Interview with Peter DeMarco, author of Background Noise


Publisher: Pangea Press

Publish Date: November 23, 2012

Order From:  Amazon / Barnes & Noble

Synopsis: Disaffected suburbanite Henry Walker is on a one-man mission to clean up his town. But is he a popular hero or an enemy of the people? BACKGROUND NOISE charts a young man’s descent from dreams of stardom to fantasies of revenge. As Henry immerses himself in his past, memories become guilt, guilt becomes obsession, until violence is the only logical response. 

Author Bio: Peter DeMarco teaches high school English and film in New York City.  He was first published in The New York Times when he wrote about hanging out with his idol, writer Mickey Spillane.  His short story “The Fireman” was nominated for a 2012 Pushcart Prize.  He was a recent finalist in the Bartleby Snopes Dialogue contest.  Peter’s stories have appeared on-line in Prime Number Magazine, decomP, Red Lightbulbs, Monkeybicycle, SmokeLong Quarterly, Flashquake, Verbsap, Pindeldyboz, Hippocampus, and Dogzplot.  Peter lives in New Jersey with his wife Charmaine, and two boys.

Author Interview: Q. Please tell us about your current release.

R. Background Noise is a collection of stories involving a character named Henry Walker.  He’s a suburbanite, an orphan who still lives in his parents’ house.  He functions in the moment, with no plans for the future.  The stories move Henry along from the time he’s 13 to his mid-thirties.  He works at Home Depot because the smell reminds him of the plumbing supply store his father once owned.  Then he encounters a bully from his past.  And there’s a moment of violence.

Q. How did you come up with the idea for your book?

R. The title comes from a movie set when I did some extra work in my pursuit of an acting career.  The extras were referred to as “background.”  On the Arnold Schwarzenegger movie Last Action Hero, I was one of many, many extras in Times Square on a cold winter night.  The assistant director called for “background noise,” which was our cue to begin the cheering that the scene required.  I thought it would make a good title for a book, a kind of metaphor for a person’s life.  I’d always wanted to write a book about a character’s alienation from life in middle class suburbia, so I put the two together.

Q. Can you tell us about the journey that led you to write your book?

R. Like my character Henry, I lost my parents at a young age, and remained in their house until I was 35.  It was difficult to leave.  I had a younger brother and sister and we remained together for many years in the house.  The house became a character.  It had a hold on us.  It divided us at times.  And like Henry, I was also passive about life, and worked some blue collar jobs during, and after, college.  I wanted to write a story about someone who is frozen subconsciously by the deaths of their parents, like I was, and had trouble doing anything but existing on a day to day basis.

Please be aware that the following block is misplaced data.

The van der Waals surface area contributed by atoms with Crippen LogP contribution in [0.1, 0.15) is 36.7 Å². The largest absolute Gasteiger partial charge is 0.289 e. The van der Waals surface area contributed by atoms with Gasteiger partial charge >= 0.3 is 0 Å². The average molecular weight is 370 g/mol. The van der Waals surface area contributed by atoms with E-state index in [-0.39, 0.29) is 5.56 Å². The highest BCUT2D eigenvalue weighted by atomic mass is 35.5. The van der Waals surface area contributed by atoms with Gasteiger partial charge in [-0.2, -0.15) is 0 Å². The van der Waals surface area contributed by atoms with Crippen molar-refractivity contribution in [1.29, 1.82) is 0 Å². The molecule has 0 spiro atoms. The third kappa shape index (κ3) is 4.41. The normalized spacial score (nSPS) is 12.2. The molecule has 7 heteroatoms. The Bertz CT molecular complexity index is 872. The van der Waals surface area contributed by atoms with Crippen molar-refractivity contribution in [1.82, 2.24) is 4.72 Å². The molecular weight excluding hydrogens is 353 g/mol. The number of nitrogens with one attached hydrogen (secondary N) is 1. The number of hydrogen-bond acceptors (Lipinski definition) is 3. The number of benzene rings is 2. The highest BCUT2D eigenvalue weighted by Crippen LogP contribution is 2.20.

Q. If you had to do it all over again, would you change anything about the book?

R. No, I’m happy.

Q. What was the hardest part of writing your book?

R. The hardest part was the discipline to write, and feeling like I had anything to say.  I felt like everything I wanted to say had already been said before, and said better.  I’m very hard on myself.  But then I started to use images and feelings from my past, and build stories around them.  I wrote my first short story in 2004 and sent it out to a contest in a now defunct literary magazine called New York Stories.  I won 2nd prize, $250, and publication in the magazine.  That helped my confidence and I continued to build stories around the Henry character.

Q. Do you have a musical playlist you listen to when writing? If so, what kind of music?

R. My tastes will run all over the place, from Citizen Cope to the Doors, from Neil Young to Chris Cornell.  Or sometimes I just put the pod on shuffle and let anything move me.  Music is very important for my moods.

Q. What would you say is your most interesting writing quirk?

R. I love to shop Amazon in the middle of writing.  It helps to inspire me.  I buy film books and movies.  And I’m not sure if this is a quirk, but my writing lacks humor.  It’s very serious, which is ironic, since I tried being a stand-up comic in the nineties.    I want nothing to do with humor in my writing.  But I don’t want to depress them either.  I just want them connecting to my stories on an intimate level.

Q. Do you plan any subsequent books?

R. I’m working on more stories involving the main character, Henry.  I might take him out to California to pursue his dream of being in the movies.

Q. Please tell us your latest news.

R. One of the stories in the novel was nominated for a 2012 Pushcart Prize.  That was unbelievable.  That I could write something that could be recognized like that.

Q. Do you have anything specific that you want to say to your readers?

R. If you’re reading my book, I’m flattered, and if my words can have some kind of effect on you, then I’m truly flattered.

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